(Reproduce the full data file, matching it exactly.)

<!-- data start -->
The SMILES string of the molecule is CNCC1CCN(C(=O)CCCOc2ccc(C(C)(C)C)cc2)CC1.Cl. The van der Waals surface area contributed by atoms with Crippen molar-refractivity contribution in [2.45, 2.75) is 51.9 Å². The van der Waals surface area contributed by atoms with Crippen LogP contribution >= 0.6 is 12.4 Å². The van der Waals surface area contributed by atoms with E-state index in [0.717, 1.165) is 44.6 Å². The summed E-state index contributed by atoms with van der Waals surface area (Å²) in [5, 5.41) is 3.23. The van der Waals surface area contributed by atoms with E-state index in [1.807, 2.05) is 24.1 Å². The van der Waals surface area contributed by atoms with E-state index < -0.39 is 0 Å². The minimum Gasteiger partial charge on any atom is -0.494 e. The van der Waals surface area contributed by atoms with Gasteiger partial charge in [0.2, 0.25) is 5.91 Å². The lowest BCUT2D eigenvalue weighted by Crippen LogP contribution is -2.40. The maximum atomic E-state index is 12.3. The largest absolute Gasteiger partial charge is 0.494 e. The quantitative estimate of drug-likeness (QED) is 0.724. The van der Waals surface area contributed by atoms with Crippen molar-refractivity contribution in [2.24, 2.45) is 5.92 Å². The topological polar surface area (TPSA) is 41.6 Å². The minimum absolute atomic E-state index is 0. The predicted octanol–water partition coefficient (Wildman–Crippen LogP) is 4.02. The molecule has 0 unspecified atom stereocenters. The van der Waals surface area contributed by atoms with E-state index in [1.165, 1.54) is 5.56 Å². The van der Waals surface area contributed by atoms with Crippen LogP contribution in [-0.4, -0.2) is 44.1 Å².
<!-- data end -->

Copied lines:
The SMILES string of the molecule is CNCC1CCN(C(=O)CCCOc2ccc(C(C)(C)C)cc2)CC1.Cl. The van der Waals surface area contributed by atoms with Crippen molar-refractivity contribution in [2.45, 2.75) is 51.9 Å². The van der Waals surface area contributed by atoms with Crippen LogP contribution >= 0.6 is 12.4 Å². The van der Waals surface area contributed by atoms with E-state index in [0.717, 1.165) is 44.6 Å². The summed E-state index contributed by atoms with van der Waals surface area (Å²) in [5, 5.41) is 3.23. The van der Waals surface area contributed by atoms with E-state index in [1.807, 2.05) is 24.1 Å². The van der Waals surface area contributed by atoms with E-state index < -0.39 is 0 Å². The minimum Gasteiger partial charge on any atom is -0.494 e. The van der Waals surface area contributed by atoms with Gasteiger partial charge in [0.2, 0.25) is 5.91 Å². The lowest BCUT2D eigenvalue weighted by Crippen LogP contribution is -2.40. The maximum atomic E-state index is 12.3. The largest absolute Gasteiger partial charge is 0.494 e. The quantitative estimate of drug-likeness (QED) is 0.724. The van der Waals surface area contributed by atoms with Crippen molar-refractivity contribution in [2.24, 2.45) is 5.92 Å². The topological polar surface area (TPSA) is 41.6 Å². The minimum absolute atomic E-state index is 0. The predicted octanol–water partition coefficient (Wildman–Crippen LogP) is 4.02. The molecule has 0 unspecified atom stereocenters. The van der Waals surface area contributed by atoms with E-state index in [1.165, 1.54) is 5.56 Å². The van der Waals surface area contributed by atoms with Crippen LogP contribution in [-0.4, -0.2) is 44.1 Å².